Here’s today’s AdExchanger.com news round-up… Want it by email? Sign up here.
In The Feed
Facebook’s ability to put a short product video in front of hundreds or thousands of potential buyers has made it indispensable to CPG and ecommerce startups. For those advertisers, Facebook and Instagram “are the stuff of fantasy – grand bazaars on a scale never seen before,” writes Burt Helms at The New York Times. Contacts, toothbrushes, razors, water filters, shoes, mattresses, fitted clothes and more have “spawned a wild proliferation of specialty digital sellers that depend on the social network’s algorithm to find their early customers.” More. But managing complicated Facebook campaigns can be a bit overwhelming. One startup manufacturer decided to reduce Facebook advertising “for the sake of their business and their own sanity,” instead testing a 15-second TV spot. Returns were harder to prove without the data feedback, says one executive, but at least “[y]ou can push the button and get on with your life.”
Lean On Me
In its latest pitch for TV ad dollars, Twitter inked a deal with Time Inc. to stream content from its online video network, PeopleTV. Advertisers will be able to buy across Twitter and the network’s OTT channel, with Twitter taking a cut of the revenue. The partnership will include a “significant amount” of live celebrity news, The Wall Street Journal reports. “PeopleTV on Twitter will give us greater audience scale,” says Ian Orefice, head of programmatic at Time Inc. Twitter already has similar streaming content deals in place with Bloomberg, BuzzFeed, Vox Media, Live Nation and the WNBA. More.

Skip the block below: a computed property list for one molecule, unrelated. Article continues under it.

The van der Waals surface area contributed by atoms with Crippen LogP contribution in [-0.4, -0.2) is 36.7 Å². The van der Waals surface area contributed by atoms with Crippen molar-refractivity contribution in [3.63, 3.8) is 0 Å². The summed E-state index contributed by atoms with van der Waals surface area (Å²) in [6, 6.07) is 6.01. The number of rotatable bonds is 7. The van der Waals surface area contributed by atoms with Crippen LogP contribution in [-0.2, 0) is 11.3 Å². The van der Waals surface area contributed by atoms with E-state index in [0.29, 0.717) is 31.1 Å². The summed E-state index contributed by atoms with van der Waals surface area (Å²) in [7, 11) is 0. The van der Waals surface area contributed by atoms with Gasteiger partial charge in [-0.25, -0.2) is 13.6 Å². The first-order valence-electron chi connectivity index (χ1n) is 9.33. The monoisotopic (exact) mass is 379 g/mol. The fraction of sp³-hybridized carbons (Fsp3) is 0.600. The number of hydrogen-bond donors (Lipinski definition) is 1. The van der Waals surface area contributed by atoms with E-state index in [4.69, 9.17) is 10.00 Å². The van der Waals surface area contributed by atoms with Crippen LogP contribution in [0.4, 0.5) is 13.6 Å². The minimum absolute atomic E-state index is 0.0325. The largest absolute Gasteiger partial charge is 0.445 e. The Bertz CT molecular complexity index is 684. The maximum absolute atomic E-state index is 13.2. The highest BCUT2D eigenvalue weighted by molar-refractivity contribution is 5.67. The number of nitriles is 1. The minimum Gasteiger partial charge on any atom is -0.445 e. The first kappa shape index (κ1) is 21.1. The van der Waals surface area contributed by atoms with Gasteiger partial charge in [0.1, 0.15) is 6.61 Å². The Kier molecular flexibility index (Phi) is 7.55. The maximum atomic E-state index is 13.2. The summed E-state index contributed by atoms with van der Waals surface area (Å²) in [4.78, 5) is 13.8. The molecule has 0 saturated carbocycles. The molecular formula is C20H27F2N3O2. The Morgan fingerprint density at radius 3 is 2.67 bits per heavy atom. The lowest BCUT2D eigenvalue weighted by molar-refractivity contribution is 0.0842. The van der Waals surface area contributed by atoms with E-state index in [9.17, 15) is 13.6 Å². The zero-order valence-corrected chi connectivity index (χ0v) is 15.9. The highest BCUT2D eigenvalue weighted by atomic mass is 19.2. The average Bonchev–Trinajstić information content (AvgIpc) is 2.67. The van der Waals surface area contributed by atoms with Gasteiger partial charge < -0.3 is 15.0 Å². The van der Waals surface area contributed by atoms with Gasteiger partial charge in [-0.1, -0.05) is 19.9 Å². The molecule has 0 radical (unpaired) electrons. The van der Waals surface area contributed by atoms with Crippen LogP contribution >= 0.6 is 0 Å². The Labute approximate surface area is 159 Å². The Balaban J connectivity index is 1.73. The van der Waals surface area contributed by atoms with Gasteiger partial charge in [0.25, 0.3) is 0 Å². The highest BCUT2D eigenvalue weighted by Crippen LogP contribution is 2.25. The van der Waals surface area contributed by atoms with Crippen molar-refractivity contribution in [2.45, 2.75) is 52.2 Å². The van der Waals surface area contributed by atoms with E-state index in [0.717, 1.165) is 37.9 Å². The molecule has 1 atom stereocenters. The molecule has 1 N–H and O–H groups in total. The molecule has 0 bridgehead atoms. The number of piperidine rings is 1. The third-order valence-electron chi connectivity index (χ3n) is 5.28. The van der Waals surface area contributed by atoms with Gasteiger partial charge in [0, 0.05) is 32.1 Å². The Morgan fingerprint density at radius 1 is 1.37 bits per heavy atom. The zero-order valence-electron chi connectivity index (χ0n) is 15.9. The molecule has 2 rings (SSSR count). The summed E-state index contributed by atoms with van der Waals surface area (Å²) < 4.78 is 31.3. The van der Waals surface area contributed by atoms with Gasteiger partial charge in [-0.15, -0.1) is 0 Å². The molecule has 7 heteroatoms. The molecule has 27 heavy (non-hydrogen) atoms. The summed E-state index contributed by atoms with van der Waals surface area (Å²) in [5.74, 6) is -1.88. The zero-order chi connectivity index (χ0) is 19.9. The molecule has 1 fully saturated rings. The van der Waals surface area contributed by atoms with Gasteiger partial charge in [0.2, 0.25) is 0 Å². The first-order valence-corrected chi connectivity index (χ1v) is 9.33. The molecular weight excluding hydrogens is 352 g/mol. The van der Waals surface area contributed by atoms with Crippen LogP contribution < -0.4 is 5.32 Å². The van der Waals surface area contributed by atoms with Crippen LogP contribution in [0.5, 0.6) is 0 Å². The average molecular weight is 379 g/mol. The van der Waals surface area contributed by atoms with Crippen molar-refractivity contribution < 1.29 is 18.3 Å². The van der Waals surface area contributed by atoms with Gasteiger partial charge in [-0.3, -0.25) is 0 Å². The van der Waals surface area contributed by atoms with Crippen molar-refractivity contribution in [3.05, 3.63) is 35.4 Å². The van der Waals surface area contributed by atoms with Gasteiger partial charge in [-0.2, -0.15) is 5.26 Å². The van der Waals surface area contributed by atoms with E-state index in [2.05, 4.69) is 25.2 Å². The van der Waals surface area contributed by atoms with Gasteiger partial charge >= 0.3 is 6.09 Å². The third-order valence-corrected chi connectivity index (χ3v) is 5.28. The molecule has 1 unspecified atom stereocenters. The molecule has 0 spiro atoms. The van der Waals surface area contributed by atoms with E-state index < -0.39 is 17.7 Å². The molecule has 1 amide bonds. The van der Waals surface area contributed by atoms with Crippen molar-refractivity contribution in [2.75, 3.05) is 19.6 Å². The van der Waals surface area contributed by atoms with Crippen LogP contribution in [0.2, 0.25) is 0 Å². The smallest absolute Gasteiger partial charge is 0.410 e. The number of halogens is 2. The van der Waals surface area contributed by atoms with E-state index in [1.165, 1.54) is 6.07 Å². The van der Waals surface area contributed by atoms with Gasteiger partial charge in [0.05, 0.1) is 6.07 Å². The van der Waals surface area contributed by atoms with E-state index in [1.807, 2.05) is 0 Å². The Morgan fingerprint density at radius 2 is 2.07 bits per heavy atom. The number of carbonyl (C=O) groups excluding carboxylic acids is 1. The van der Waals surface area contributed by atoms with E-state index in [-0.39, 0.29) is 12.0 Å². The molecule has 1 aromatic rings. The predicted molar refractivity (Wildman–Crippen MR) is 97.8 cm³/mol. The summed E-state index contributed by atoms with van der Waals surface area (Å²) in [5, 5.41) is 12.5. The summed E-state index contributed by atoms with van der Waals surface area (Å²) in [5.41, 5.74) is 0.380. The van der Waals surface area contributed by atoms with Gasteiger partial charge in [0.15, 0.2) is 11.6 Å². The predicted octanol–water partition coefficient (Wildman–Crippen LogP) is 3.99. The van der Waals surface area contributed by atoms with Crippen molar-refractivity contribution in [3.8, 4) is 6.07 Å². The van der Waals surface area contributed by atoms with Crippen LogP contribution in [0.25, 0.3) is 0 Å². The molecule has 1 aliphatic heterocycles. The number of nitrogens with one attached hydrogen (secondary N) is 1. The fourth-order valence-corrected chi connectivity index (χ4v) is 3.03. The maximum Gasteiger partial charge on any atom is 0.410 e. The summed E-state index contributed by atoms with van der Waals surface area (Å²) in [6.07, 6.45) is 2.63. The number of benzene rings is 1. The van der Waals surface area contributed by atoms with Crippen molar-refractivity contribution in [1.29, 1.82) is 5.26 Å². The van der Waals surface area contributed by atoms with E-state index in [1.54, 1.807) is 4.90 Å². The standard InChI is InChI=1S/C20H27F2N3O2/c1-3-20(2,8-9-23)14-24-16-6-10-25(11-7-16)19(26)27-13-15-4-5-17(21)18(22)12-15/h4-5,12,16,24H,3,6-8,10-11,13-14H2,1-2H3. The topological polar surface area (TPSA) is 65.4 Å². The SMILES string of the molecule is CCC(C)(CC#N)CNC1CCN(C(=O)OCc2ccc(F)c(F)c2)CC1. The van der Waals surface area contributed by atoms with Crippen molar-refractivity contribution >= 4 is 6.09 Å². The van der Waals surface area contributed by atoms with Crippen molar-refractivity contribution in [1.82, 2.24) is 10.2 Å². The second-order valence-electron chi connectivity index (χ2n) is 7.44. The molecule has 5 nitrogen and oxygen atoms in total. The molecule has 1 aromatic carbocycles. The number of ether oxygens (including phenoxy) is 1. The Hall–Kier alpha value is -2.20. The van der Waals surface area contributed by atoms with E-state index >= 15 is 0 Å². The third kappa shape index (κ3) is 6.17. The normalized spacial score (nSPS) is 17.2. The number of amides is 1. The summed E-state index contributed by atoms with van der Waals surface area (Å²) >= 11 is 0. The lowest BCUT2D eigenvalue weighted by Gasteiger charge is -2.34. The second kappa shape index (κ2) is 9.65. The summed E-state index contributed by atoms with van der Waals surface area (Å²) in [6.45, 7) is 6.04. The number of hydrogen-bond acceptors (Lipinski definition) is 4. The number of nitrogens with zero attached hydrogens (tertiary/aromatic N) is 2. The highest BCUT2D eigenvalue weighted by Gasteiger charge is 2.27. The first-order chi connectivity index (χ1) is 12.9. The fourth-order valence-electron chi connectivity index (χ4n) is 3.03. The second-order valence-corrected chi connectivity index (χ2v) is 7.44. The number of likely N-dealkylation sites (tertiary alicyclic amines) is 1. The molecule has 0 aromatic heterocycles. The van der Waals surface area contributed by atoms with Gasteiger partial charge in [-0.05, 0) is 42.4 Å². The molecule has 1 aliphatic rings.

Marketing tech vendor budgets will grow by double digits next year as marketing departments take on more responsibility for driving business growth, according to a Forrester CMO report. Scott Hagedorn, CEO of the Omnicom media agency Hearts & Science, “suggested that traditional, consumer-facing companies have yet to create a successful, large-scale innovation effort for mobile-first consumers,” notes Adweek. Forrester forecasts that reaching and understanding these “large, lucrative segments of shoppers” will drive a wave of brand budgets to mar tech companies in the next year. More at Adweek.
Power In Numbers
By 2019, Asia-Pacific advertising is expected to surpass North America in total dollars spent, according to analysts at eMarketer and Zenith. China will remain the second-largest national ad market behind the United States, but hundreds of millions of new smartphone owners across Thailand, Indonesia, India and Singapore are powering ridiculous growth for ecommerce and social media advertising. “Because the ad market in Asia-Pacific is growing, there is more incentive for large technology companies that rely on data-based advertising revenue to invest in products and services that will increase their margins in those regions,” writes Sara Fischer at Axios. More.
But Wait, There’s More!
- Disney Considered Buying 21st Century Fox - CNBC
- Americans Turning To Social Media Sites for News - Pew Research Center
- Amazon Snips Prices On Other Sellers’ Items Ahead Of Holiday Onslaught - WSJ
- Videology Q3 2017 Report: Advanced TV Ad Spend Grows 60% YoY - release
- AppNexus’ Plans To Take On Google And Amazon - Business Insider
- US Travelers Are Heavy Users Of Loyalty Programs - eMarketer
- Kremlin Cash Behind Billionaire’s Facebook And Twitter Investments - NYT
- Facebook Messenger Enables User-To-User Payments Outside US - Bloomberg
- Amazon Cash Arrives At 7-Eleven - TechCrunch